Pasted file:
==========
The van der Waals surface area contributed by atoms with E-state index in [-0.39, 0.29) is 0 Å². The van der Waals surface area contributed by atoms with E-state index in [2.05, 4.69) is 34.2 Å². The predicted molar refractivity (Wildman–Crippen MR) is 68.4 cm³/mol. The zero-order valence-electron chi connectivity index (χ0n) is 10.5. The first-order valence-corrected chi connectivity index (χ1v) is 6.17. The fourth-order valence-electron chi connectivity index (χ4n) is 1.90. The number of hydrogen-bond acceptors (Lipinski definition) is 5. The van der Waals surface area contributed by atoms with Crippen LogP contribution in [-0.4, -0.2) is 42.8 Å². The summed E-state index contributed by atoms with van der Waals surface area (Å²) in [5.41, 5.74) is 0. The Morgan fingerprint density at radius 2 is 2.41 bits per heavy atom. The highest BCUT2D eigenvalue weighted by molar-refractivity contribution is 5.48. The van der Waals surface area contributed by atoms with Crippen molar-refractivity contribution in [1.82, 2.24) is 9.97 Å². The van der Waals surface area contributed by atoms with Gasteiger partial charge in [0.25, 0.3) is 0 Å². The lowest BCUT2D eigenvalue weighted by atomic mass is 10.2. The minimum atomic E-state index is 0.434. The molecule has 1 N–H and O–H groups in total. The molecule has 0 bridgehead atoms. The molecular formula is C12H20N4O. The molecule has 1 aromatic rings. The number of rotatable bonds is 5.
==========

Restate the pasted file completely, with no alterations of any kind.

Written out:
The van der Waals surface area contributed by atoms with E-state index in [-0.39, 0.29) is 0 Å². The van der Waals surface area contributed by atoms with E-state index in [2.05, 4.69) is 34.2 Å². The predicted molar refractivity (Wildman–Crippen MR) is 68.4 cm³/mol. The zero-order valence-electron chi connectivity index (χ0n) is 10.5. The first-order valence-corrected chi connectivity index (χ1v) is 6.17. The fourth-order valence-electron chi connectivity index (χ4n) is 1.90. The number of hydrogen-bond acceptors (Lipinski definition) is 5. The van der Waals surface area contributed by atoms with Crippen LogP contribution in [-0.4, -0.2) is 42.8 Å². The summed E-state index contributed by atoms with van der Waals surface area (Å²) in [5.41, 5.74) is 0. The Morgan fingerprint density at radius 2 is 2.41 bits per heavy atom. The highest BCUT2D eigenvalue weighted by molar-refractivity contribution is 5.48. The van der Waals surface area contributed by atoms with Crippen molar-refractivity contribution in [1.82, 2.24) is 9.97 Å². The van der Waals surface area contributed by atoms with Gasteiger partial charge in [0.25, 0.3) is 0 Å². The lowest BCUT2D eigenvalue weighted by atomic mass is 10.2. The minimum atomic E-state index is 0.434. The molecule has 1 N–H and O–H groups in total. The molecule has 0 bridgehead atoms. The molecular formula is C12H20N4O. The molecule has 1 aromatic rings. The number of rotatable bonds is 5.